Next Sunday afternoon at our church, we will have our 2nd Annual Family Christmas Pageant. All of our members and anyone else who wants to come is invited to participate. We have a designated Mary and Joseph, two teenagers and we have some wise men, a few adults. Everything else is up for grabs.
We will have readers read through the Bible story of the birth of Christ and as people hear their parts, they join Joseph, Mary and the baby Jesus at the manger. We will sing “Silent Night,” “Away in a Manger,” and “Hark the Herald Angels Sing, accompanied by guitar music.”
There are very few costumes or props. Last year, our wise men and shepherds were in bathrobes. We had an adult show up in a cow costume. We had a couple of angels who were eating cookies. It was a menagerie of mismatched, imperfect people, coming together to pay tribute to the birth of Christ and I’ve no doubt that the residents of Heaven smiled on us.
It was simple. It wasn’t practiced or polished. We all came as we were, and approached the manger with what we had, no spectacular solos, or beautifully written soliloquies, just humble believers attempting to retell and relive part of the greatest story ever told.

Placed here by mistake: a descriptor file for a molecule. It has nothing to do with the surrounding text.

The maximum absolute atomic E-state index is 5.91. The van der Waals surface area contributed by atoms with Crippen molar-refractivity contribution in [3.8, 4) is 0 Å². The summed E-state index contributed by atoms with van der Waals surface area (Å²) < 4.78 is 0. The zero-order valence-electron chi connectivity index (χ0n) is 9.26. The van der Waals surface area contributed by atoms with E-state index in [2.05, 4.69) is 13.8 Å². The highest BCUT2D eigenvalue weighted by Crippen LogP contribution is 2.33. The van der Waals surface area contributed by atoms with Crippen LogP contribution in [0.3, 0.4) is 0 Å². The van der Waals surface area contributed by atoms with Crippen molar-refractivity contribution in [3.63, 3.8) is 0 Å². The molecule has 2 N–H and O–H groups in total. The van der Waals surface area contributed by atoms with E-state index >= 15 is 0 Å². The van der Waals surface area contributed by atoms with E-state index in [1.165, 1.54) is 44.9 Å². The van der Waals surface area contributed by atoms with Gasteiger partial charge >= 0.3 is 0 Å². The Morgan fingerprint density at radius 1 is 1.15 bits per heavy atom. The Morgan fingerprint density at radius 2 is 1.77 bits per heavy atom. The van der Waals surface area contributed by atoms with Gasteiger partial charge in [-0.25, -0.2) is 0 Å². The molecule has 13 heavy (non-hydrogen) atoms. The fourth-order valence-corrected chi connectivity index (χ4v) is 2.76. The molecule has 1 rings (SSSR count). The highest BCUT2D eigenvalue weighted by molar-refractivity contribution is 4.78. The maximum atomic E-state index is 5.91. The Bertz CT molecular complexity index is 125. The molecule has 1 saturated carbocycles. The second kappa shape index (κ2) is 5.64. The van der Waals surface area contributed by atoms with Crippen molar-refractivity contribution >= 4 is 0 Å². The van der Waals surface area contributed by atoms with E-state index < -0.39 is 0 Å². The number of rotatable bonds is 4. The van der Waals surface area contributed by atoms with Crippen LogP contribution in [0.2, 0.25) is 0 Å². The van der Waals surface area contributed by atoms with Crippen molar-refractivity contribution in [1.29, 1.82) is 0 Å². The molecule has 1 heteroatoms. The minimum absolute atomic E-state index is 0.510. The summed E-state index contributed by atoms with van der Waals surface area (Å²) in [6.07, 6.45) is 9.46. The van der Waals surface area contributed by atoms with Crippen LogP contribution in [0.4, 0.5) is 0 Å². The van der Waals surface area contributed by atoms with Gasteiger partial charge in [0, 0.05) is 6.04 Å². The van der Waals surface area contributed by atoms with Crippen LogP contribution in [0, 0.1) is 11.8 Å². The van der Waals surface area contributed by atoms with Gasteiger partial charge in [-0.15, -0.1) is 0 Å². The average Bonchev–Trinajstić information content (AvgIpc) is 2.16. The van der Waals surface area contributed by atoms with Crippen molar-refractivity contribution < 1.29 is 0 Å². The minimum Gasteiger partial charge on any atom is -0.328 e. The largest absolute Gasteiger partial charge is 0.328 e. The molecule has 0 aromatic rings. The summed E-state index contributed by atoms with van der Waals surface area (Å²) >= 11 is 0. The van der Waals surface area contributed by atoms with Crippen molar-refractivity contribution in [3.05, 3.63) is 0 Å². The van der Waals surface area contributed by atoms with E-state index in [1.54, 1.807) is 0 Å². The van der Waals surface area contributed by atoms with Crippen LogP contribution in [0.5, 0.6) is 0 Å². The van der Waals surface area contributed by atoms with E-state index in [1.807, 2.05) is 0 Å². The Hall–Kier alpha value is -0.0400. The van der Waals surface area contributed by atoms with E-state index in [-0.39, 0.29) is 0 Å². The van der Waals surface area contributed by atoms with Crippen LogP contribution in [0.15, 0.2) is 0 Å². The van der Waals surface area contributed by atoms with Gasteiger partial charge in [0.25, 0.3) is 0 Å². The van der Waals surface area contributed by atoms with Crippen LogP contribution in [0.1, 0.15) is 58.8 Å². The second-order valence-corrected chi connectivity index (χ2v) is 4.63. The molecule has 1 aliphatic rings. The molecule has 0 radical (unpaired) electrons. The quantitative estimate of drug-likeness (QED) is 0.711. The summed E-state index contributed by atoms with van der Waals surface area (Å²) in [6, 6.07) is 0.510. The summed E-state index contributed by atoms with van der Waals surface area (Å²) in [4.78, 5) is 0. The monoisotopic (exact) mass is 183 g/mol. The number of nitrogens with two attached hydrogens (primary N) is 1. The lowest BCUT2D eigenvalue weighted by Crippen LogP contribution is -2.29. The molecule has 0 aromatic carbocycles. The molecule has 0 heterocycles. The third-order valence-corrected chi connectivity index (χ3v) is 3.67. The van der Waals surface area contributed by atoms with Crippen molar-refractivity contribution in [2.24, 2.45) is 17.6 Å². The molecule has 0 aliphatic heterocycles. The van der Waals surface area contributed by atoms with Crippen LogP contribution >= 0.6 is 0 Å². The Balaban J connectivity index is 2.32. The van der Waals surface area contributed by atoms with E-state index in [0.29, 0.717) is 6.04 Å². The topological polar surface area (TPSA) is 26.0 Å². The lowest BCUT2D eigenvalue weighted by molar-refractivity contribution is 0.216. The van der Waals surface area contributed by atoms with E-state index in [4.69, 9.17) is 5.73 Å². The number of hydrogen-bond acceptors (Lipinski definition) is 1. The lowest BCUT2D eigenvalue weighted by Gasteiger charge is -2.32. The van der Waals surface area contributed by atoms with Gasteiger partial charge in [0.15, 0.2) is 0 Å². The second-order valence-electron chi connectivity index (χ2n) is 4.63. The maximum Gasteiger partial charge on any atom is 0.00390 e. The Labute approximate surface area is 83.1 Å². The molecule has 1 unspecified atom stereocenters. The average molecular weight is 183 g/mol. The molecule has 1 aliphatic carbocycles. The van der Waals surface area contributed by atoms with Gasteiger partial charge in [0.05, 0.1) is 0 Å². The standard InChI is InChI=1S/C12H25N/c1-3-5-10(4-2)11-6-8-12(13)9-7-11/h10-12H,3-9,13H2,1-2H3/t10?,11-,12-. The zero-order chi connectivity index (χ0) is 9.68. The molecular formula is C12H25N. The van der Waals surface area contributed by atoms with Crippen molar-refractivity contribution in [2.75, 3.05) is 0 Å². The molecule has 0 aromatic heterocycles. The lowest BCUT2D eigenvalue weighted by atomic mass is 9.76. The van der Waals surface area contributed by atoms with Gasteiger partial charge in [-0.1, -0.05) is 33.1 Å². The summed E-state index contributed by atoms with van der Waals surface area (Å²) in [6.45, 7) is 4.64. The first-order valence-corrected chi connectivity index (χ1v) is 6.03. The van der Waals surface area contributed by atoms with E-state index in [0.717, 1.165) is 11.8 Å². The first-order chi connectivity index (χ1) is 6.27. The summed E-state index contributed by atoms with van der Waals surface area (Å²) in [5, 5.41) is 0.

Last year’s experience touched my heart in such an unexpected way. I’ve helped direct and write my share of Christmas pageants with great costumes and characters, but there’s something so genuine and raw that comes from approaching the manger just as we are.
Isn’t that what the meaning of Christmas is? Jesus left Heaven and all of glory and became one of us, a simple, frail human, so that we can approach God, just as we are. We don’t have to have the best clothes. We don’t have to have a great singing voice. We don’t have to have eloquent words.
Because of that baby in the manger, we are able and encouraged to come as we are, young and old, broken and ragtag, sick and well, happy or covered in sadness. We are called to come and witness and participate in the birth of love’s true light.
It’s so easy to get caught up in the Pinterest worthy perfection of this season. We tend to have a drive within us to seek out perfection, but we won’t get it this side of eternity. What our souls really seek is the perfect love that comes from Christ.
Taking some time this season, to remember that God’s own son wasn’t born in a castle and wrapped in fine linens, but was born in a stable and placed in a feed trough, should be enough to make us take pause and reflect that perfection is not what God seeks from us.
What He seeks from us, is our hearts and our true worship and He calls us, just as He did those shepherds so long ago, just as we are.
A simple Christmas Pageant reminded me. Perhaps you needed reminding too.
Have an awesome day!